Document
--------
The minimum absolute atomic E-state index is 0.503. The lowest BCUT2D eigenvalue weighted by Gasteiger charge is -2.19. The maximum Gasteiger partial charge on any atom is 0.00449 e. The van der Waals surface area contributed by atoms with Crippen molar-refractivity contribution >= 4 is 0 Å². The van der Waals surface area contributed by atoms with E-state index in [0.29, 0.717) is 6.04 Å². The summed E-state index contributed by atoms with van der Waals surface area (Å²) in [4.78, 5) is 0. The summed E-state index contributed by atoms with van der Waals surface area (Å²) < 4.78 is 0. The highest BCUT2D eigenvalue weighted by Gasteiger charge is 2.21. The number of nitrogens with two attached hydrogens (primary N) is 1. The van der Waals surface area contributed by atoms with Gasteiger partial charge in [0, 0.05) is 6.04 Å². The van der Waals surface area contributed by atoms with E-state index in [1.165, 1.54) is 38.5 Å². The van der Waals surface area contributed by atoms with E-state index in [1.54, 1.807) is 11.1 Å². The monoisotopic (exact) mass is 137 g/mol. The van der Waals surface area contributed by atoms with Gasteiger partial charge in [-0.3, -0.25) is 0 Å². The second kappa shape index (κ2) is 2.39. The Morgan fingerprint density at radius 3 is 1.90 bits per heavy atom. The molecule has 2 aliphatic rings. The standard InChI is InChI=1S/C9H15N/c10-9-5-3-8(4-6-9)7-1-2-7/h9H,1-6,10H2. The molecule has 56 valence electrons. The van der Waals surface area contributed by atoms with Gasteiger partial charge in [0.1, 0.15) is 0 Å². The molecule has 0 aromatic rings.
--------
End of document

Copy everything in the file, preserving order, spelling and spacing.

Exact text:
The minimum absolute atomic E-state index is 0.503. The lowest BCUT2D eigenvalue weighted by Gasteiger charge is -2.19. The maximum Gasteiger partial charge on any atom is 0.00449 e. The van der Waals surface area contributed by atoms with Crippen molar-refractivity contribution >= 4 is 0 Å². The van der Waals surface area contributed by atoms with E-state index in [0.29, 0.717) is 6.04 Å². The summed E-state index contributed by atoms with van der Waals surface area (Å²) in [4.78, 5) is 0. The summed E-state index contributed by atoms with van der Waals surface area (Å²) < 4.78 is 0. The highest BCUT2D eigenvalue weighted by Gasteiger charge is 2.21. The number of nitrogens with two attached hydrogens (primary N) is 1. The van der Waals surface area contributed by atoms with Gasteiger partial charge in [0, 0.05) is 6.04 Å². The van der Waals surface area contributed by atoms with E-state index in [1.165, 1.54) is 38.5 Å². The van der Waals surface area contributed by atoms with E-state index in [1.54, 1.807) is 11.1 Å². The monoisotopic (exact) mass is 137 g/mol. The van der Waals surface area contributed by atoms with Gasteiger partial charge in [-0.3, -0.25) is 0 Å². The second kappa shape index (κ2) is 2.39. The Morgan fingerprint density at radius 3 is 1.90 bits per heavy atom. The molecule has 2 aliphatic rings. The standard InChI is InChI=1S/C9H15N/c10-9-5-3-8(4-6-9)7-1-2-7/h9H,1-6,10H2. The molecule has 56 valence electrons. The van der Waals surface area contributed by atoms with Gasteiger partial charge in [0.1, 0.15) is 0 Å². The molecule has 0 aromatic rings.